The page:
Improved detection of adverse events in short-term trials does not necessarily reduce their occurrence and improve safety of medications in the general population, however, particularly with rarely occurring adverse events. Controlled clinical trials do not reflect the longer periods of medication use, nor the varied medication combinations used in the general population.

This disparity was addressed by Donald Robinson, MD, a consultant with World Wide Drug Development, who recommended several measures that the pharmaceutical industry could implement to improve safety assessment of new drugs. Some drug trial data should be shared, he recommended, in order to develop better predictors of drug safety. In addition, the industry could have a greater commitment to conducting phase 4 postmarketing studies of safety and effectiveness. Such postmarketing surveillance is particularly important, Robinson emphasized, "during the critical transition period from investigational agent to drug product in wider use."

Robinson recommended increased use of large clinical databases, such as those maintained by health maintenance organizations and by Veterans Affairs, Medicaid, and other governmental organizations. These are, Robinson indicated, "rich sources of safety data that can help guide the FDA as well as pharmaceutical sponsors in early detection and assessment of newly recognized adverse events."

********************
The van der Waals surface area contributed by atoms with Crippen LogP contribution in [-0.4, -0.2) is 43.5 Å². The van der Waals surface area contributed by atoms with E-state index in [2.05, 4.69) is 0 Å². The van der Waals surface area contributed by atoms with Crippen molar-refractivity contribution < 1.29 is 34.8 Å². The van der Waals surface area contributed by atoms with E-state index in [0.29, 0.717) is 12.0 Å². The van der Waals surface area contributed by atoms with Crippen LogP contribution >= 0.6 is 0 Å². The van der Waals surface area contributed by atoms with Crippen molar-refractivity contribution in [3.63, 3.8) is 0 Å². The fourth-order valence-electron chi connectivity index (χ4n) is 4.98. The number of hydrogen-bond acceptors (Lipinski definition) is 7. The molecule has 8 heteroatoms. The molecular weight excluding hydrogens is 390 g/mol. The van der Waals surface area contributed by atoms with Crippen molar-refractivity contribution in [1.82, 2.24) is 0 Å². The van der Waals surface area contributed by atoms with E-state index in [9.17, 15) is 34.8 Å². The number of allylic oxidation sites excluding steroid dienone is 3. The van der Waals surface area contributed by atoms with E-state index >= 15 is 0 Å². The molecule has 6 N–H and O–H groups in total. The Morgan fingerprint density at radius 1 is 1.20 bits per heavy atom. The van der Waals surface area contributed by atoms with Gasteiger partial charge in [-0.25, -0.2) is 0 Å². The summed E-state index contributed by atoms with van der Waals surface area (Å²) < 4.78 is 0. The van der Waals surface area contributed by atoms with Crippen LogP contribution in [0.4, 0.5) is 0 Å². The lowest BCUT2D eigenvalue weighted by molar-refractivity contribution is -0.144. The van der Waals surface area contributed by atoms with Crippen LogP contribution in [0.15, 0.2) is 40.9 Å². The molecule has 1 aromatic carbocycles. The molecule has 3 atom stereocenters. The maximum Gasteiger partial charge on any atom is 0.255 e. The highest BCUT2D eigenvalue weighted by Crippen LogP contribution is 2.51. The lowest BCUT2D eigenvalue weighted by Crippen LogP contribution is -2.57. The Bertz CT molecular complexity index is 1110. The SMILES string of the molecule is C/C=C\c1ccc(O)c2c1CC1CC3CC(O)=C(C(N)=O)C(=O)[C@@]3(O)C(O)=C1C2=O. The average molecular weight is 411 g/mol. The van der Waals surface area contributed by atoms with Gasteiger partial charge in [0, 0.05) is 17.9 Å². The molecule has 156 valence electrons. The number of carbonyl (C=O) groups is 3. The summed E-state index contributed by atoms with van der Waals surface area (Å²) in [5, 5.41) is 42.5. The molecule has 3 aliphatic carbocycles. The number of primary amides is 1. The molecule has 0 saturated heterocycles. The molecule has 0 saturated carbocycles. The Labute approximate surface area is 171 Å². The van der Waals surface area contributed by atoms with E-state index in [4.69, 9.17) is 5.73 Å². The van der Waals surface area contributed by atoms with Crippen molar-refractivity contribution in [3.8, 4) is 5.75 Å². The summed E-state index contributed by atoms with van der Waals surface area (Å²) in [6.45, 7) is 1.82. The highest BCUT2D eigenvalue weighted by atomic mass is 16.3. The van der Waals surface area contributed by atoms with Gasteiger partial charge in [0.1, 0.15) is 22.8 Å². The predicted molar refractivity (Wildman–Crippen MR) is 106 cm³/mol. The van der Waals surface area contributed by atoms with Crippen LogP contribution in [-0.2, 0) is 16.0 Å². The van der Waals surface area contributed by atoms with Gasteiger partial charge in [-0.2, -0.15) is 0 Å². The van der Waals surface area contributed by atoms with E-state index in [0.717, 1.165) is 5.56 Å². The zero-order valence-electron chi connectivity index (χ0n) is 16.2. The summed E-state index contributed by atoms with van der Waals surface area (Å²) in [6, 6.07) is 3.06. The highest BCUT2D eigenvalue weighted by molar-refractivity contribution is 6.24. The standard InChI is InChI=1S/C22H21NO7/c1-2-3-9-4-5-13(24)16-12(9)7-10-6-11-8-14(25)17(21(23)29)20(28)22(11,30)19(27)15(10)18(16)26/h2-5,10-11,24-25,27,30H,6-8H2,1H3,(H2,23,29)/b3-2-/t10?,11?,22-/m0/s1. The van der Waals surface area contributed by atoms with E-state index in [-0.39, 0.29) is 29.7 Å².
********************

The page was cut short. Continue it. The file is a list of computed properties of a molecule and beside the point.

Recent efforts by the FDA to strengthen their drug safety programs were recounted by Gwen Zornberg, MD, ScD. These include sponsoring a study by the Institute of Medicine on the agency's drug safety system, with emphasis on its postmarketing assessment and surveillance; conducting workshops and publishing reports on new means and methods to ascertain safety and manage risk; and creating a new drug safety oversight board within the agency. "Postmarketing drug safety surveillance by the Division of Psychiatric Products of the FDA has been vigorous," Zornberg declared, "and is being further bolstered through a host of new initiatives."

Recruiting researchers, selecting subjects

Strategies for recruiting trial participants are commonly discussed at these NCDEU forums, but the need to also recruit and train researchers was emphasized this year. Mayada Akil, MD, a senior advisor to the director of NIMH, characterized the current shortage of physician researchers in psychiatry as a "national crisis."

"This shortage undermines the ability to translate basic research findings into clinical medicine relevant to people's lives," Akil indicated.

According to the 2003 Institute of Medicine report "Research Training in Psychiatry Residency: Strategies for Reform," the shortage of psychiatric investigators has been worsening. Akil pointed to a steep decline in the numbers of applications for NIMH-monitored research grants, the number of research fellowships to train physician scientists, and the number of clinical fellows training in NIMH intramural programs.